The Porsche 959 (originally dubbed the Gruppe B) the was something of a flagship in the substantive history of Porsche products, at its time of release and sale on the public market, it was critically acclaimed for its performance, safety and cutting edge design as well as the exemplary technological features of the car. The 959 model not only served as a hugely popular and wide recognised sports car in its own right, and thus solidifying the already strong market presence of Porsche, but it was to serve as the founding blueprint for all future and subsequent sport cars. The 959 model was so cutting edge and so competitive that it had only one major rival the Ferrari F40, and even then the 959 enjoyed a very distinctively strong success over its peer and rival.
The 959 was built as a racing car, and as such, the company lavishly spent unprecedented amounts of money on the creation and production of the cars. Whilst the cards sold for a rather hefty price tag, clocking at a substantial $225,000 each, the actual cost of production for each vehicle was closer to $530,000, which was a major factor for the very short lifespan of the vehicle. Whilst the 959 was a gold standard and epitome of engineering ingenuity and finesse, the vehicle was simply too costly for the company to maintain for a prolonged period of time, and it was with no small measure of regret that Porsche relinquished the model. Features such as electronic sensors contained within the wheels so as to detect whether there was pressure loss, and the strong design of the tires which meant that they were able to run flat for 50 miles even after blowout were innovations that set the 959 above the competition.
Curiously, production of the 959 model was rather short especially given the prolific success and profitability of the vehicle, but production ceased in 1989, with a grand total of 268 models manufactured, the company drew a close to the 959 model.
Whilst the first models of the 959 were released for general sale in 1986, the 959 was originally conceived some 5 years previously in 1981 by the then managing director of the company, Peter Schultz. Schultz had a goal: to devise a sports car that not only would stand the test of time and serve to be popular both in the short term as well as the long term but that could also be easily and readily updated and upgraded as so required. Whilst this was ambitious in its own right, Schultz and his engineers also wanted to try a different approach with this new model, seeking to expand and develop upon the current rear engine as was in the 911 model. Other innovations included alterations to the wheeling of the vehicle.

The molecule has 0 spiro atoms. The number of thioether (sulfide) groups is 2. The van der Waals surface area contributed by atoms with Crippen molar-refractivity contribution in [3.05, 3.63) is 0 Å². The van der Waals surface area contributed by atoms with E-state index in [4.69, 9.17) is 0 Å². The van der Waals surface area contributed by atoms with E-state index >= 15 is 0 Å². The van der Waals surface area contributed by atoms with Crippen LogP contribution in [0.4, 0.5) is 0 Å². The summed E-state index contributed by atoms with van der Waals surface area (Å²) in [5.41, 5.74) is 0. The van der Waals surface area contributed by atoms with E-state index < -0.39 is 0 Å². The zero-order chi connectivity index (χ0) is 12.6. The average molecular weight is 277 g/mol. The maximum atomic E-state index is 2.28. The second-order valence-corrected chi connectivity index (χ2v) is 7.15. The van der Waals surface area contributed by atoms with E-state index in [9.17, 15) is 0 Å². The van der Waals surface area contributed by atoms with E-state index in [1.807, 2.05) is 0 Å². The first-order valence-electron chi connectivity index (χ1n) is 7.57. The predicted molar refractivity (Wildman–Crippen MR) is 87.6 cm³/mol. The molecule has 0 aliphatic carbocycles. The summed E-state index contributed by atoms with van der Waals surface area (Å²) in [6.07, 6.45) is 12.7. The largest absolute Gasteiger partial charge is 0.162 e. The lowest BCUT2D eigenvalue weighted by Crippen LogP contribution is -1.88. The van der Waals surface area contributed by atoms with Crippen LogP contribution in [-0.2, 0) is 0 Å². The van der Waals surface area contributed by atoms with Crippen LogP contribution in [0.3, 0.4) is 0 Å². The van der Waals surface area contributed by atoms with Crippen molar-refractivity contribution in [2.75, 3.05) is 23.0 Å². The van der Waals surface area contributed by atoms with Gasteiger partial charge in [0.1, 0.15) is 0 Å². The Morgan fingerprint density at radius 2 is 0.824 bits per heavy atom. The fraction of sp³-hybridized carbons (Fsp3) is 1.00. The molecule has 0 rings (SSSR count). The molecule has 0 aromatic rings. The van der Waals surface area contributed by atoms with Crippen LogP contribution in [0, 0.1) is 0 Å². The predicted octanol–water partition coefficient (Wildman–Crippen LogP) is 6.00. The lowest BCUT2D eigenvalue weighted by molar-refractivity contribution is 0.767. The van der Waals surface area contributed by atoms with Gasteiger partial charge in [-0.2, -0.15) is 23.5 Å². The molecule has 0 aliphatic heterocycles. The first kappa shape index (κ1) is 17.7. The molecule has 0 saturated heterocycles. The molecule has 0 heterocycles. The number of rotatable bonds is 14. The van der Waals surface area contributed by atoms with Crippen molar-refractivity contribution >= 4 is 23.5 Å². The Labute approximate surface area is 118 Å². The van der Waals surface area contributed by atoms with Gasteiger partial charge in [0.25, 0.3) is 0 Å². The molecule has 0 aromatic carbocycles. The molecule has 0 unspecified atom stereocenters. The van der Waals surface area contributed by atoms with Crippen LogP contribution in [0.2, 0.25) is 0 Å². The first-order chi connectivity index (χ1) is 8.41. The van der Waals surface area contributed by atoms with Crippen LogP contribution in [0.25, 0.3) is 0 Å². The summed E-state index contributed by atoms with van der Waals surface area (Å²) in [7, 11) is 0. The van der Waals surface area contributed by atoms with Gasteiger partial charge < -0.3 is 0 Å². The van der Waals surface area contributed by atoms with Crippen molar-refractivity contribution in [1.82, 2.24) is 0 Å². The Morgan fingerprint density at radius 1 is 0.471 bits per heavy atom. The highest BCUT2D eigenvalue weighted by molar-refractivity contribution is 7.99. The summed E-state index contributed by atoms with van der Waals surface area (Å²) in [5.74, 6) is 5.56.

Another major innovation which set the 959 apart from its predecessors was the material used to create the car, making a shift from steel, to the more durable, lightweight and supple aluminium, this allowed for a major reduction in the actual physical weight of the car. This allowed for increased performance, primarily in the fields of steering, braking and speed. The wheel driving system was also the most advanced and sophisticated of its kind at the time, the driving system was capable of dynamically altering the torque distribution between the front set and rear set of wheels.
This shifting of weight and torque was available both under normal circumstances as well as slippery, icy conditions i.e. generic situations where steering could potentially be compromised. This also helped to contribute to the strong safety record and reputation the 959 enjoyed.